Friday, August 16, 2013

Boys Will Be Boys

Since the day I found out I was pregnant with Kade I was convinced that He was a She. I couldn't imagine it any other way. We'd always joked in my family that my sister, athletic and comedic, would have the boys. Me, being emotional and willowly, would have the girls. We had a girl named picked out-first and middle- and had hesitantly kicked around only a few boy names.

When the doctor asked, "Do you want to know the sex?" We both grinned and nodded. I was discreetly praying that it would not be a boy. Please God, spare me. My doctor told us it was a boy. He said it's a boy! Congratulations! and shook my limp hand and left the room hastily and excitedly. I sat in utter shock. Ian grinned and hugged me and grinned some more and practically hugged himself. 

What am I going to do with a boy?

 It all seemed surreal, to the very day he was born. The baby shower gifts; overalls and blue blankets and basketball clad onesies. The sweet patchwork animals I had bought before we knew the sex; pink and white puppy and giraffe, now out of place in his all-boy bedroom. When he was born, of course, I was overjoyed. Who cared about the sex? He was mine. 

I've been very fortunate to have a well-behaved, well-natured, calm boy. In Kade's first three years of life he was so well-behaved that I had sworn it was because of his health problems. God gave me a good boy because he knew I couldn't handle health AND behavior problems. Kade has excellent table manners. He sleeps through the night regularly, eats his veggies and (usually) remembers his magic words. He's sweet and smart and kind.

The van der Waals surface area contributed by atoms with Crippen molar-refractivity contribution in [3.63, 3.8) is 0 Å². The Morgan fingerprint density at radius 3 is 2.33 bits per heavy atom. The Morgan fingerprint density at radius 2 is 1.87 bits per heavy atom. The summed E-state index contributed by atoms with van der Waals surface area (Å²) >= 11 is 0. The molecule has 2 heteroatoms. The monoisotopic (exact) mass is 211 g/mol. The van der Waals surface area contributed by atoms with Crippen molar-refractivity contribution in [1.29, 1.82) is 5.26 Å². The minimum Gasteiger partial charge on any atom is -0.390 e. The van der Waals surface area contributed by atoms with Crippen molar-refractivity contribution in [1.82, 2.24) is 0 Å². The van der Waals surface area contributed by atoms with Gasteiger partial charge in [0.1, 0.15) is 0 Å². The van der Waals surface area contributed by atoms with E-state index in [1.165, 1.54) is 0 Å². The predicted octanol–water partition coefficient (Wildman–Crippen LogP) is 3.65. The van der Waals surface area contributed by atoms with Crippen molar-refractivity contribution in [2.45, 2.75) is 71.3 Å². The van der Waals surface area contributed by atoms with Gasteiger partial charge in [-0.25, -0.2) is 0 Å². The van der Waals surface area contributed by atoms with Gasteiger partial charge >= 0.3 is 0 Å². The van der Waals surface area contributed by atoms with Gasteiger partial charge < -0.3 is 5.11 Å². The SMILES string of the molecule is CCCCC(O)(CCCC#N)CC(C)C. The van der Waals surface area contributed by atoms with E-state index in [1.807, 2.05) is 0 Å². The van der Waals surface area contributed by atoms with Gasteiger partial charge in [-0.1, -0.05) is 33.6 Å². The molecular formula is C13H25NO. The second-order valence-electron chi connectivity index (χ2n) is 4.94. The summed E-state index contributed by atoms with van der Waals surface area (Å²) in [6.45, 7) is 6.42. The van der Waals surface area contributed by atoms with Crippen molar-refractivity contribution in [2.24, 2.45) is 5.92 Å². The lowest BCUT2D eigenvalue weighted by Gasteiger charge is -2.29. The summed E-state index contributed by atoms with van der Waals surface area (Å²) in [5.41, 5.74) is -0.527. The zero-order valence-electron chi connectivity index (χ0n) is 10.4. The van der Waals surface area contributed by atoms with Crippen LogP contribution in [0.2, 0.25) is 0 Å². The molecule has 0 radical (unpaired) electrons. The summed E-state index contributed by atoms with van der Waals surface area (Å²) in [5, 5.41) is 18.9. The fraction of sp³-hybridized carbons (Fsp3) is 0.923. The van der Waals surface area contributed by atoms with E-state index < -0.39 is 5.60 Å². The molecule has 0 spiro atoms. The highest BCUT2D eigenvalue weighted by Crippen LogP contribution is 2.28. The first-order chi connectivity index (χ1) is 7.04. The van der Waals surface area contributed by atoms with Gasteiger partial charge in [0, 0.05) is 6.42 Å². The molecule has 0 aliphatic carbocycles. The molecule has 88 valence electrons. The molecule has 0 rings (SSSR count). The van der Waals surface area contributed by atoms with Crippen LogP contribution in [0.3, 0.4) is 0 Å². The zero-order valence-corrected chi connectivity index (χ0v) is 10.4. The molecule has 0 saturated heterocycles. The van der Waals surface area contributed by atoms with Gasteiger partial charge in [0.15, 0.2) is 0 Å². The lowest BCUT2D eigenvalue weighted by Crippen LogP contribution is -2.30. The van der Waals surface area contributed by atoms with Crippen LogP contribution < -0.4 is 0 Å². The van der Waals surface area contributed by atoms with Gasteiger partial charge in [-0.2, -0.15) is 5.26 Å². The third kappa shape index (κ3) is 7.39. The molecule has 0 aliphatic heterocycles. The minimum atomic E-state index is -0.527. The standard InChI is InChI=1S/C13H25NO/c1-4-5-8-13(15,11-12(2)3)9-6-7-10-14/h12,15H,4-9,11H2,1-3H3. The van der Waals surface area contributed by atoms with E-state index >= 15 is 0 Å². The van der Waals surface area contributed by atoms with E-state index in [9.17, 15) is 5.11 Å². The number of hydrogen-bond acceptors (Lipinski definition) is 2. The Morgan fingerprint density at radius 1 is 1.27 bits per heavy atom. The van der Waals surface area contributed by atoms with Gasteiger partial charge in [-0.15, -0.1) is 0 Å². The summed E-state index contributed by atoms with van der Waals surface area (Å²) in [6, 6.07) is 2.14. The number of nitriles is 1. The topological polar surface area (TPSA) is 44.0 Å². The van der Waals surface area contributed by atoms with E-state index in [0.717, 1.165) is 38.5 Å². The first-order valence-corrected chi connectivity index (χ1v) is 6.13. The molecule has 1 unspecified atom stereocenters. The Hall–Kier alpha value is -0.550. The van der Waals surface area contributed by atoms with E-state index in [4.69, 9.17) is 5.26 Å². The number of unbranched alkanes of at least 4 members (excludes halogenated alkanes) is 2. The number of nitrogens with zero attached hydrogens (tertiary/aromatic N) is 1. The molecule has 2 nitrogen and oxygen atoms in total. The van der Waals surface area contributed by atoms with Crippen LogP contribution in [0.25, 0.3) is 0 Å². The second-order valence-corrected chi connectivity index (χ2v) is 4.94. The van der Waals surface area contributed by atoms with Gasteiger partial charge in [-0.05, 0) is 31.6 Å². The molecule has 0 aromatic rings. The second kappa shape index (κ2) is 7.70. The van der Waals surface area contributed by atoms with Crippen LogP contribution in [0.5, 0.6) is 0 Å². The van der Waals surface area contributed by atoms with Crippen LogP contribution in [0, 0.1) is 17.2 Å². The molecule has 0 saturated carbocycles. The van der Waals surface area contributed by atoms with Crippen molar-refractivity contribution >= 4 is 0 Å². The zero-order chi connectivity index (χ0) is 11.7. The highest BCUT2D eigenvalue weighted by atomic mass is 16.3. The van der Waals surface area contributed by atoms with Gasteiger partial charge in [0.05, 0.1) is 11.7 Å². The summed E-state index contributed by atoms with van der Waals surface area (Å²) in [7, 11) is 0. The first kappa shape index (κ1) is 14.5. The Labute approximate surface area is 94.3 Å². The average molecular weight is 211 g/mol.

Flash forward to Tuesday afternoon, in my kitchen. Kade is standing on top of my kitchen table. I ease him off and remind him, as calmly as I can, that we need to keep our feet on the floor. He does it again. This time, spitting at me and smiling. As many times as I pull him down, he gets back up. Time out? A joke. He won't sit no matter what distraction I provide for him. I tell him to go to his room to cool down. He goes to his room, knocks everything off the shelves and goes back to standing on the table. When I reach for him this time, he lunges, kicking my milk glass bowl off the table and onto the ground, where it laid in a million tiny pieces.

Kade felt bad for this. He started crying and even reminded me today, Kade broke mamas thing. Kade sorry. I felt bad too. I was exhausted and overwhelmed. I raised my voice and shouted, Go To Your Room Now.  When did I lose a grasp on him? I was sure that my parenting was "working," whatever that means and that Kade respected me. I think we put a lot of emphasis on whether what we do as parents "works." I also believe this is especially true for boys. 

At the library, titles glare down from dusty shelves. Titles like, "Why Boys Fail" and "Raising Boys; A Full Contact Sport" can be discouraging. Boys in general have a bad rap. Lower test scores, poor social skills, higher risk for drug abuse and criminal mischief. Boys go through their "phases" and by the time they're teenagers, it's common to hear mothers exasperate that they've given up. They insist they can't parent their boys anymore, that it's time to "let them go."

This is my biggest fear as a parent to Kade. I fear that I'm just not equipped to raise a boy. How do I teach him to be a gentlemen? How do I show him the path of least resistance? Convince him to get good grades, to be a hard worker? Teach him how to choose good friends? Encourage him to go to college, not spend time playing video games, be active in sports and march to the beat of his own drum all at the same time?

It all seems like a big game of "follow the leader." I've had to learn to stop and pay close attention to Kade. To follow his little drum beat. Every day is a learning experience- but I'm getting the hang of it.

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